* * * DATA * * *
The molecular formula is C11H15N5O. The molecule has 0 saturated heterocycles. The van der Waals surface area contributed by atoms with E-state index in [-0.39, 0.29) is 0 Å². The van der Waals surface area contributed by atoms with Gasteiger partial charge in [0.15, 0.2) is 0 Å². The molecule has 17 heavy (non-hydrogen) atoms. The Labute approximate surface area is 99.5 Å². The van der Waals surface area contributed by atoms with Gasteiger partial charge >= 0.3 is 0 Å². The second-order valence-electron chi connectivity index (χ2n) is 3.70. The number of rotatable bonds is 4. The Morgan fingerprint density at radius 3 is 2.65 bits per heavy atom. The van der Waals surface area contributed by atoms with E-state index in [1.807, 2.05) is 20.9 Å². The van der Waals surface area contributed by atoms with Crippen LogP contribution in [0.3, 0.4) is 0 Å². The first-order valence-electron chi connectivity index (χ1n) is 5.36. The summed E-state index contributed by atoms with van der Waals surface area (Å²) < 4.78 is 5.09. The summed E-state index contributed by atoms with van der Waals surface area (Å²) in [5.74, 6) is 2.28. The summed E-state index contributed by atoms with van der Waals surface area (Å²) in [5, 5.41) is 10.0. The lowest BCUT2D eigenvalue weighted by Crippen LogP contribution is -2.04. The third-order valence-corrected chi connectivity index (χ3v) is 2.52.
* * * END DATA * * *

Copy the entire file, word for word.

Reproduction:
The molecular formula is C11H15N5O. The molecule has 0 saturated heterocycles. The van der Waals surface area contributed by atoms with E-state index in [-0.39, 0.29) is 0 Å². The van der Waals surface area contributed by atoms with Gasteiger partial charge in [0.15, 0.2) is 0 Å². The molecule has 17 heavy (non-hydrogen) atoms. The Labute approximate surface area is 99.5 Å². The van der Waals surface area contributed by atoms with Gasteiger partial charge >= 0.3 is 0 Å². The second-order valence-electron chi connectivity index (χ2n) is 3.70. The number of rotatable bonds is 4. The Morgan fingerprint density at radius 3 is 2.65 bits per heavy atom. The van der Waals surface area contributed by atoms with E-state index in [1.807, 2.05) is 20.9 Å². The van der Waals surface area contributed by atoms with Crippen LogP contribution in [0.3, 0.4) is 0 Å². The first-order valence-electron chi connectivity index (χ1n) is 5.36. The summed E-state index contributed by atoms with van der Waals surface area (Å²) < 4.78 is 5.09. The summed E-state index contributed by atoms with van der Waals surface area (Å²) in [5.74, 6) is 2.28. The summed E-state index contributed by atoms with van der Waals surface area (Å²) in [5, 5.41) is 10.0. The lowest BCUT2D eigenvalue weighted by Crippen LogP contribution is -2.04. The third-order valence-corrected chi connectivity index (χ3v) is 2.52.